Charles Darwin’s visit to the Galapagos Archipelago has been celebrated time and again for its influence on his evolutionary thoughts, but I have to wonder what would have happened if the Beagle skipped the Galapagos and visited Madagascar instead. What would Darwin have made of the animals which had been evolving in splendid isolation on the African island? Would “Darwin’s lemurs”, rather than Darwin’s finches, be among the most recognizable icons of evolution?
Answers to such questions are beyond our grasp, but the diverse array of lemurs which dwell on Madagascar are a stunning example of evolutionary diversification on an island. After the ancestors of modern-day lemurs rafted across the Mozambique Channel between 50 and 60 million years ago, the primates evolved and diversified into a variety of forms, including the 100 or so species endemic to the island today. As suggested by a new study published this week in PLoS One, there may even be more species yet to be found.
Species are commonly distinguished from their close relatives on the basis of physical characteristics, but genetic studies have suggested that there are a number of “cryptic” lemur species which are identifiable by unique genetic signatures in particular populations. This meshes well with what we know about how new species originate. A new lemur species will get its start as a population which is physically identical to, but genetically isolated from, a population of a parent species. This means that the genetic makeup of a diverging lineage will begin to change before physical appearances do, and so studies of lemur genetics has the potential to identify populations that are diverging from their parent populations.
To see if such divergent lineages could be identified among Madagascar lemurs, a team of researchers led by David Weisrock looked at genetic samples from 286 individual mouse lemurs (Microcebus), most of those (216) coming from wild populations which survive in the dwindling forest along the coasts of the island. DNA sequences from both the nucleus of cells and the sausage-shaped organelles called mitochondria were compared, and what the scientists found was that there was more genetic disparity between certain mouse lemur populations than might be apparent just by looking at them. Based upon the mitochondrial DNA, especially, the authors were able to identify populations of the same species which are diverging from each other (such as the populations of the grey mouse lemur [Microcebus murinus] found in Bemanasy and Mandena, respectively), including three diverging lineages that had not been detected before.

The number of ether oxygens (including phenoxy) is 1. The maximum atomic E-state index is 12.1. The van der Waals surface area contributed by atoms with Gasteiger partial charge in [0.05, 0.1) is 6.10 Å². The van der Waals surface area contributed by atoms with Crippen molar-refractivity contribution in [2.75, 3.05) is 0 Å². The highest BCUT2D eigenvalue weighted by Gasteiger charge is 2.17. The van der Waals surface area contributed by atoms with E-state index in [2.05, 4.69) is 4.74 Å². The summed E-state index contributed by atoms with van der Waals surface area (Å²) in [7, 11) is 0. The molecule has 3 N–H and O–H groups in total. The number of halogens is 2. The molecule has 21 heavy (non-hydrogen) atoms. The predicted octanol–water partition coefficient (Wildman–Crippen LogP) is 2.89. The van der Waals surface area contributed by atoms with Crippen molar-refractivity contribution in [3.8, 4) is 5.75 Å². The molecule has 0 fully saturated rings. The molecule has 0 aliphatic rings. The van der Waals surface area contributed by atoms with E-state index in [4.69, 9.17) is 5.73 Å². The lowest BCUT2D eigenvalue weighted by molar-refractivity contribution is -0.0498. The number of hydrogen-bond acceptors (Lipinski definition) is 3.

While the authors do note that their hypothesis is provisional, the end result of their analysis recovered as many as 16 genetically distinct mouse lemur populations, some of which fit in with known species while others may represent diverging lineages. The question is whether each of the cryptic lineages represents a new species. The authors argue that, since new species become distinguished when they begin to genetically diverge from their parent stock, each of the 16 genetic lineages could be recognized as a distinct species, though other researchers might prefer different criteria based upon reproductive isolation, physical characteristics, or other indicators that show up later after divergence. Regardless of where we might choose to draw the line, though, on the basis of the genetic data is appears that lineages of mouse lemurs are continuing to diverge and evolve in the remaining forested habitat around Madagascar. There are probably additional cryptic lineages that have yet to be found, too, and as scientists continue to sample and compare the DNA of these primates they will help us better understand what Darwin himself spent so much time considering; the origin of species.
Weisrock, D., Rasoloarison, R., Fiorentino, I., Ralison, J., Goodman, S., Kappeler, P., & Yoder, A. (2010). Delimiting Species without Nuclear Monophyly in Madagascar’s Mouse Lemurs PLoS ONE, 5 (3) DOI: 10.1371/journal.pone.0009883